We, at Altitude Community Law, are so very proud to announce this year’s 5th Annual Community Can-Can!  Come join us on Friday, September 12th, for an afternoon of food, fun, and frivolity as we gather together for a CANtastic competition! Uttering the phrase “Community Can-Can” always sparks something deep inside me that grows increasingly andGo to Resource
Eighteen states have now legalized the use of medical marijuana, and two states, Colorado and Washington, have legalized the recreational use of marijuana.  This has raised myriad issues for community associations, including how to limit or prohibit the use of medical and/or recreational marijuana, primarily in attached home communities, such as townhome and condominiums. SomeGo to Resource
Question: A condominium unit tests high for radon. The radon report shows that the radon has entered into the unit through the concrete floor; therefore, the owner asks the association to mitigate it. Is the association responsible for mitigating radon found in the unit? Answer: Typically, the association would not be responsible for mitigating radonGo to Resource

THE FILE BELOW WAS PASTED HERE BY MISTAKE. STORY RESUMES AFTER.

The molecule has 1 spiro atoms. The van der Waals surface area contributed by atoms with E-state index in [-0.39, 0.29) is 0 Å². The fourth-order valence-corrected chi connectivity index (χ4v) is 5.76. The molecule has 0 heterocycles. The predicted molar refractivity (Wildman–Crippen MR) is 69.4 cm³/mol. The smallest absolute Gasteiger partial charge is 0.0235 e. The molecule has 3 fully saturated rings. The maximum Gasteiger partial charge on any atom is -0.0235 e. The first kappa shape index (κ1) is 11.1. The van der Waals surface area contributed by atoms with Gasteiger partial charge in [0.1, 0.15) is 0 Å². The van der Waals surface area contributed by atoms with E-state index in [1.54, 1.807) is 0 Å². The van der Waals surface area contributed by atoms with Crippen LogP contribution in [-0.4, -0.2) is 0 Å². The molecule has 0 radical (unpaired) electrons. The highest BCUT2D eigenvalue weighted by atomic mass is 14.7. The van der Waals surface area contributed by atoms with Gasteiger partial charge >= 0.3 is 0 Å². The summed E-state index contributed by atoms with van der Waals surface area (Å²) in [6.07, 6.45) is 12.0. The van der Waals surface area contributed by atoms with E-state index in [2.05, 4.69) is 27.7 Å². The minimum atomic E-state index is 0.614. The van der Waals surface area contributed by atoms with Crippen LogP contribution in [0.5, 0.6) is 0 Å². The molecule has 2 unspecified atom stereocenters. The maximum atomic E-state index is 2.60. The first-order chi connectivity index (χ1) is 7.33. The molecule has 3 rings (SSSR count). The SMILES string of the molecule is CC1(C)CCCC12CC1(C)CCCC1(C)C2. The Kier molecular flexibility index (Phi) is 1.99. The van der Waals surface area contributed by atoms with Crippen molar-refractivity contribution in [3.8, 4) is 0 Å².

Q: Can the board adopt a rule that prohibits renters, but not owners, from having pets? A:  This is a common question, particularly with condominium projects in the mountain resort areas. Many tenants in mountain communities rent on a short-term basis, and there is the perception that short-term four-legged guests cause more damage, create moreGo to Resource
The Open Meetings statute (C.R.S § 38-33.3-308) became law in July, 1995.  One need only attend a board meeting or speak with a manager to observe the many interpretations of the statute.  The following are intended to address and dispel many of the common myths surrounding the Open Meetings statute. Myth No. 1:  The OpenGo to Resource